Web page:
The International Arab Journal of Information Technology (IAJIT)


Exploring the Potential of Schemes in Building NLP

Arabic is known for its sparseness, which explains the difficulty of its automatic processing. The Arabic language is based on schemes; lemmas are produced using derivat ion based on roots and schemes. This latter character presents two major advantages: First, this “hidden side” of the Arabic language composed of schemes suffers much less from sparseness since it represents a finite set, second, schemes k eep a large number of features of the language in a much reduced vocabulary size. Schemes present a very great perspective and have great potential in building accurate natural language processing tools for Arabic. In this work we tried to explore this p otential by building some NLP tools while relying e ntirely on schemes. The work is related to text classification and a Probab ilistic Context Free Grammar (PCFG) parsing.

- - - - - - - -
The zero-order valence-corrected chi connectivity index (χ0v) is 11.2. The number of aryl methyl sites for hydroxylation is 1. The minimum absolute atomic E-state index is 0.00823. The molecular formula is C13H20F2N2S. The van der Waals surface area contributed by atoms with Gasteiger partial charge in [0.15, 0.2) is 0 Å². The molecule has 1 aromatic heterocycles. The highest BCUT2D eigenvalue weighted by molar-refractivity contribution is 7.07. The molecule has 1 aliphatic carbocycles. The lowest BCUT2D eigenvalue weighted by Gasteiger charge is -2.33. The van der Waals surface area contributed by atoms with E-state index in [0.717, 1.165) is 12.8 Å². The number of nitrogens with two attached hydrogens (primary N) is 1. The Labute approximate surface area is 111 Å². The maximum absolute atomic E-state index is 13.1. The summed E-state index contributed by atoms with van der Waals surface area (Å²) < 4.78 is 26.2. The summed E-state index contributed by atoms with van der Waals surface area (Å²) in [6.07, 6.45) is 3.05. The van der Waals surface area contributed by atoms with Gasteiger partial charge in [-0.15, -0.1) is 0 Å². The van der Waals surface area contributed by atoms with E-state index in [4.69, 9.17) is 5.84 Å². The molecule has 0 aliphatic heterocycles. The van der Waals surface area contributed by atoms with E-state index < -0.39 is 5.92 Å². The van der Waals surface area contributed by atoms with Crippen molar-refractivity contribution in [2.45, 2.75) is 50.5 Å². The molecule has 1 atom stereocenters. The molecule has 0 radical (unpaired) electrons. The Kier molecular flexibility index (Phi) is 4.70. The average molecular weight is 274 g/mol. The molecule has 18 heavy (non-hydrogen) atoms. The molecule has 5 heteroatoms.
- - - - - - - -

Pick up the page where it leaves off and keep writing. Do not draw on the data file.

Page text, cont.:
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[23] Zrigui M., Ayadi R., Mars M., and Maraoui M., Arabic Text Classification Framework based on Latent Dirichlet Allocation, Journal of Computing and Information Technology , vol. 20, no. 2, pp. 125 140, 2012. Mohamed Achraf Ben Mohamed is a PhD student in the Faculty of Economic Sciences and Management of Sfax, Tunisia. He is member of LaTICE Laboratory, Monastir unity (Tunisia). His areas of interest include natural language processing, computer assisted language learning and machine learning. Souheyl Mallat received his BCs degree in computer science from the Higher Institute of Applied Science and Technology of Sousse, Tunisia and his MSc degree from the Faculty of Sciences of Monastir, Tunisia. He is member of LaTICE Laboratory, Monastir unity (Tunisia). His areas of interest inc lude natural language processing, data mining and information retrieval. Mohamed Amine Nahdi received his BA degree in computer science at the Faculty of Sciences of Monastir, Tunisia and MA at the Grenoble Institute of Technology, France. He is a member of LATICE laboratory in Tunisia and LIDILEM laboratory in Grenoble France. Mounir Zrigui is an associate professor at the University of Monastir, Tunisia. He received his PhD degree from the Paul Sabatier University, Toulouse, France in 1987 and his HDR in computer science from the Stendhal University, Grenoble, France in 2008. He has more than 25 years of experience including teaching and research in all aspects of automatic processing of natural language (written and oral).